I believe that the two most important questions you must ask yourself when breaking down a scene or a monologue are:
“What does the character want?” and
“Why do they want it?”
If you can always start by answering these two important questions then you are 90 percent towards success in the scene.
By answering these questions you will be more grounded in your work, more truthful and more importantly, more confident. The answers don't have to be perfect, and in many cases you make up the why, but all that matters is that it makes sense with the circumstances of the story and that it exists for you. If it exists for you, it will exist for the audience.
This is true for any scene, whatever the medium, and no matter how big or small. And once the ‘what’ and ‘why’ of the the scene are answered, the ‘how’ takes care of itself. You will know how to fight for what you want once you know what it is you are fighting for, and why you are fighting for it.
Here are two quick examples by one of my favorite playwrights, Tennessee Williams.
In “Kingdom of Earth,” there is a character named Chicken who is basically asking for forgiveness from the other character Myrtle. He shares with her that life is hard and to exist in this world, you must be strong to be a man.
Chicken: “I think life just plain don't care about the weak. A man and his life has to be made of the same stuff or one will break and the one that breaks won't be life.”
What does he want? He wants forgiveness from her. Remember forgiveness is never self-pity. In life we hate to see self-pity and this is especially true on stage. Always fight for forgiveness. Get the other character to understand and see your point of view. You are right!
Why? Because he has murdered his only son because he was not man enough for this world, as Chicken sees it. In his point of view, his son and his wife will be better off, and he has done them all a great favor.
In “The Glass Menagerie,” Tom’s last speech is always tricky because you really never know to whom you are speaking. It is up to actors to choose who we are speaking to and to craft the want and why. In playing this role, I always chose to craft that I am speaking to Amanda, my mother.
What do I want? I want her to approve of my decision for leaving Laura and her behind.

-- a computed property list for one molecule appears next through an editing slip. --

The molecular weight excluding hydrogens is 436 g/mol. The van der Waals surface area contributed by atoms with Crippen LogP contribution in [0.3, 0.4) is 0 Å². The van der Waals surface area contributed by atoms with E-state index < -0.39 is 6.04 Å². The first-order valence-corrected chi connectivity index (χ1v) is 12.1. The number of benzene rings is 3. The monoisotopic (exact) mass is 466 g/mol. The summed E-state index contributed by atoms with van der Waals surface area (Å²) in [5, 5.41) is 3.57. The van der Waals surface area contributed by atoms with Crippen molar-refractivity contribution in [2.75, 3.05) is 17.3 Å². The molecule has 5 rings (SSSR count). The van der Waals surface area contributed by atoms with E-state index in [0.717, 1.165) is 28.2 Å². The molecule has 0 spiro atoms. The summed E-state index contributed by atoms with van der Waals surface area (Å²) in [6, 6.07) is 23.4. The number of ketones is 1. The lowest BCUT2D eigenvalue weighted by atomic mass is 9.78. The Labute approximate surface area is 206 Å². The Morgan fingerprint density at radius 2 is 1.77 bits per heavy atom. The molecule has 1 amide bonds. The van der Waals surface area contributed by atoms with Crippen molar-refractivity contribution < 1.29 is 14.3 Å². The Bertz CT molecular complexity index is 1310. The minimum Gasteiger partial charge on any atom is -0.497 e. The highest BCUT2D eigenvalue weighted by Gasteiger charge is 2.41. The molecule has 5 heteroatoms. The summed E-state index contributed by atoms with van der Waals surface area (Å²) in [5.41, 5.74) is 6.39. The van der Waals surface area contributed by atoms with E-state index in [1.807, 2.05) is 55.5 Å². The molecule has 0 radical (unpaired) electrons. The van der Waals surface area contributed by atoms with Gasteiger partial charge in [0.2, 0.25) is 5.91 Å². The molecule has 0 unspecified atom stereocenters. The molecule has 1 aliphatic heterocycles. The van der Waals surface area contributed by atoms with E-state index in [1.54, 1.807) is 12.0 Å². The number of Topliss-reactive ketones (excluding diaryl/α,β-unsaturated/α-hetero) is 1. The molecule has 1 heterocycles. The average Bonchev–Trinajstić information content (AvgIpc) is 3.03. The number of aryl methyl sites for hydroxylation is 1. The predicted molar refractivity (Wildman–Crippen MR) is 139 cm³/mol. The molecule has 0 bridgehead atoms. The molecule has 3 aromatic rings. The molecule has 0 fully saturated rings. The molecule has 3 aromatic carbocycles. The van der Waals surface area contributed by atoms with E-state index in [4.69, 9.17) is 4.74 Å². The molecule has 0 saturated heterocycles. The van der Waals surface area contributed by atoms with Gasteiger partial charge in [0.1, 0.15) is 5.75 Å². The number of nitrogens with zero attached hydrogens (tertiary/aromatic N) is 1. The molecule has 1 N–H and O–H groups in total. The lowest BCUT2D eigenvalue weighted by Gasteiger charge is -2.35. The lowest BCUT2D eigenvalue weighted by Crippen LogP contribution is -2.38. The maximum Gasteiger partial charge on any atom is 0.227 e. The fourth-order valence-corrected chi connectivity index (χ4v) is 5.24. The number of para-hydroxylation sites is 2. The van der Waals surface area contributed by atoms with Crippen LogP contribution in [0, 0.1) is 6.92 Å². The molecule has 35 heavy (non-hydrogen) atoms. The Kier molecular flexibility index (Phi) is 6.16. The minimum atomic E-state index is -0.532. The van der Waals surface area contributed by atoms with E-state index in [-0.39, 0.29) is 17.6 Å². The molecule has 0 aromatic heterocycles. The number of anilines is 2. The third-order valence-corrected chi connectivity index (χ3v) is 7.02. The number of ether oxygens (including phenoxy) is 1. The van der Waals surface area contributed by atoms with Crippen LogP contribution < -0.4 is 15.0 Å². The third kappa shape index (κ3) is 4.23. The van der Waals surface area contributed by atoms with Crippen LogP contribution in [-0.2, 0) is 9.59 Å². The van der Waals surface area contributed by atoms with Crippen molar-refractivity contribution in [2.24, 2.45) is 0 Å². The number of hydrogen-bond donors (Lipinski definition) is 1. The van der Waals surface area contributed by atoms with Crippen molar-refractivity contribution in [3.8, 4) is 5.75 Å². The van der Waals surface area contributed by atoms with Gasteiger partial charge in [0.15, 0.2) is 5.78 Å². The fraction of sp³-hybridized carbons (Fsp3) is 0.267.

Why? If I don’t pursue my dreams now, I will never have my freedom and I will die. This is my only chance to save myself and my dreams. Always be selfish!
Once you are clear and specific on what it is you are doing, specifics from your own personal life will begin to affect you and begin to blend into your work. You begin to use yourself and your history to help tell the story of the character. I believe acting is the use of different acting techniques and your own personal experiences to create a sense of truth and reality for the world of your character and for the audience.
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Douglas Taurel is an accomplished actor and producer. As an actor, he has starred in numerous television shows including Nurse Jackie, Damages, NYC 22, The Americans and Person of Interest. As a producer, he has produced two Off Off Broadway shows that were well reviewed by the New York Times and received 5 stars at the Edinburgh Festival Fringe. His last film production project was a short film called “Siesta”, performed in English and Spanish, it was accepted and screened at numerous film festivals including Atlanta Short Fest and Big Apple Film Festival. He is active in the independent film scene and has worked with many upcoming film directors. Recently was cast in Tom McCarthy’s new indie feature “The Cobbler” and has lead roles in two, soon to be released, independent films “Waystation to the Stars” and “La Croix Rising”. He began his acting training in New York with the legendary Wynn Handman and since has had the opportunity to study with many amazing artists including Alec Baldwin, Kathleen Turner, Edward Albee and Tim Phillips. He is currently developing a one man show with Padraic Lillis based on veteran letters from every American Conflict